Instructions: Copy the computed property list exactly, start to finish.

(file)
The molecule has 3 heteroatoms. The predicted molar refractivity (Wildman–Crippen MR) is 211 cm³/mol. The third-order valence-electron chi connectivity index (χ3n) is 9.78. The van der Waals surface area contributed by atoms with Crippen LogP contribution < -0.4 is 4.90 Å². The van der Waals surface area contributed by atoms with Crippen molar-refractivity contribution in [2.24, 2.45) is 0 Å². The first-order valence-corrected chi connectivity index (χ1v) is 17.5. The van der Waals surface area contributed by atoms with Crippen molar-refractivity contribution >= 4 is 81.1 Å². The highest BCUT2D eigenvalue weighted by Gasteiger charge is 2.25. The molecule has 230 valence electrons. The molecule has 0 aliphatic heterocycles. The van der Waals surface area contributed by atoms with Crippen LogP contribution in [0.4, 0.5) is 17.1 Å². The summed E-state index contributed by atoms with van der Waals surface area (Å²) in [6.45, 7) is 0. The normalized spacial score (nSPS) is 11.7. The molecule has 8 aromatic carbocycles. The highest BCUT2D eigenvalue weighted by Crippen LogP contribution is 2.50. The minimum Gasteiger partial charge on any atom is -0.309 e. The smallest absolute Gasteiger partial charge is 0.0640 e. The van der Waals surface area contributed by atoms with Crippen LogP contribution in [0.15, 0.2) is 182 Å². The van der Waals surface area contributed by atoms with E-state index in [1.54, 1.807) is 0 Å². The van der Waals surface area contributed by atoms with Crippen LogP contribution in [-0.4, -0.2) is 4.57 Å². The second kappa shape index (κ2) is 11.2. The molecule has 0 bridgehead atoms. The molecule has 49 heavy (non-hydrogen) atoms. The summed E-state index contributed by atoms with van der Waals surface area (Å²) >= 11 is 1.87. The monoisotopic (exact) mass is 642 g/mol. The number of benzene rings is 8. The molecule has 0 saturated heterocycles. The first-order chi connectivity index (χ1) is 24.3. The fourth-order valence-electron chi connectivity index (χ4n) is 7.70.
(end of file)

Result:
The molecule has 3 heteroatoms. The predicted molar refractivity (Wildman–Crippen MR) is 211 cm³/mol. The third-order valence-electron chi connectivity index (χ3n) is 9.78. The van der Waals surface area contributed by atoms with Crippen LogP contribution < -0.4 is 4.90 Å². The van der Waals surface area contributed by atoms with Crippen molar-refractivity contribution in [2.24, 2.45) is 0 Å². The first-order valence-corrected chi connectivity index (χ1v) is 17.5. The van der Waals surface area contributed by atoms with Crippen molar-refractivity contribution >= 4 is 81.1 Å². The highest BCUT2D eigenvalue weighted by Gasteiger charge is 2.25. The molecule has 230 valence electrons. The molecule has 0 aliphatic heterocycles. The van der Waals surface area contributed by atoms with Crippen LogP contribution in [0.4, 0.5) is 17.1 Å². The summed E-state index contributed by atoms with van der Waals surface area (Å²) in [6.45, 7) is 0. The normalized spacial score (nSPS) is 11.7. The molecule has 8 aromatic carbocycles. The highest BCUT2D eigenvalue weighted by Crippen LogP contribution is 2.50. The minimum Gasteiger partial charge on any atom is -0.309 e. The smallest absolute Gasteiger partial charge is 0.0640 e. The van der Waals surface area contributed by atoms with Crippen LogP contribution in [0.15, 0.2) is 182 Å². The van der Waals surface area contributed by atoms with E-state index in [1.54, 1.807) is 0 Å². The van der Waals surface area contributed by atoms with Crippen LogP contribution in [-0.4, -0.2) is 4.57 Å². The second kappa shape index (κ2) is 11.2. The molecule has 0 bridgehead atoms. The molecule has 49 heavy (non-hydrogen) atoms. The summed E-state index contributed by atoms with van der Waals surface area (Å²) >= 11 is 1.87. The monoisotopic (exact) mass is 642 g/mol. The number of benzene rings is 8. The molecule has 0 saturated heterocycles. The first-order chi connectivity index (χ1) is 24.3. The fourth-order valence-electron chi connectivity index (χ4n) is 7.70.